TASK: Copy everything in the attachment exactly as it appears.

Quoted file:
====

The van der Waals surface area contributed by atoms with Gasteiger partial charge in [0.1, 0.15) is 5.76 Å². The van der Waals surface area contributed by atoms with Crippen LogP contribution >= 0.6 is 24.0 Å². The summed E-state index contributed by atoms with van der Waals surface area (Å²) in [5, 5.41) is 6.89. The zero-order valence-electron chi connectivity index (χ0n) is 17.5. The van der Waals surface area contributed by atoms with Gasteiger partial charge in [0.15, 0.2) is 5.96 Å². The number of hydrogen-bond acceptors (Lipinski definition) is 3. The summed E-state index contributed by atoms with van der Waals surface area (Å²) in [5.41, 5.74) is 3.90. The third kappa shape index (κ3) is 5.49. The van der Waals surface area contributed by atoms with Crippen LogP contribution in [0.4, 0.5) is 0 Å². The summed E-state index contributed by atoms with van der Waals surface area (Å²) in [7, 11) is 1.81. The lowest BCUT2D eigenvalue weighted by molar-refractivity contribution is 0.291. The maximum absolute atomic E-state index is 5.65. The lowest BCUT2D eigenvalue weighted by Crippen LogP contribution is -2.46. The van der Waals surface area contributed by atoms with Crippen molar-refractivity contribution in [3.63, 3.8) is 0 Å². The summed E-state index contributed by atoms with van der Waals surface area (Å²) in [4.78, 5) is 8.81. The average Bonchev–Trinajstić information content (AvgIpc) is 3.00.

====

The van der Waals surface area contributed by atoms with Gasteiger partial charge in [0.1, 0.15) is 5.76 Å². The van der Waals surface area contributed by atoms with Crippen LogP contribution >= 0.6 is 24.0 Å². The summed E-state index contributed by atoms with van der Waals surface area (Å²) in [5, 5.41) is 6.89. The zero-order valence-electron chi connectivity index (χ0n) is 17.5. The van der Waals surface area contributed by atoms with Gasteiger partial charge in [0.15, 0.2) is 5.96 Å². The number of hydrogen-bond acceptors (Lipinski definition) is 3. The summed E-state index contributed by atoms with van der Waals surface area (Å²) in [5.41, 5.74) is 3.90. The third kappa shape index (κ3) is 5.49. The van der Waals surface area contributed by atoms with Crippen LogP contribution in [0.4, 0.5) is 0 Å². The summed E-state index contributed by atoms with van der Waals surface area (Å²) in [7, 11) is 1.81. The lowest BCUT2D eigenvalue weighted by molar-refractivity contribution is 0.291. The maximum absolute atomic E-state index is 5.65. The lowest BCUT2D eigenvalue weighted by Crippen LogP contribution is -2.46. The van der Waals surface area contributed by atoms with Crippen molar-refractivity contribution in [3.63, 3.8) is 0 Å². The summed E-state index contributed by atoms with van der Waals surface area (Å²) in [4.78, 5) is 8.81. The average Bonchev–Trinajstić information content (AvgIpc) is 3.00.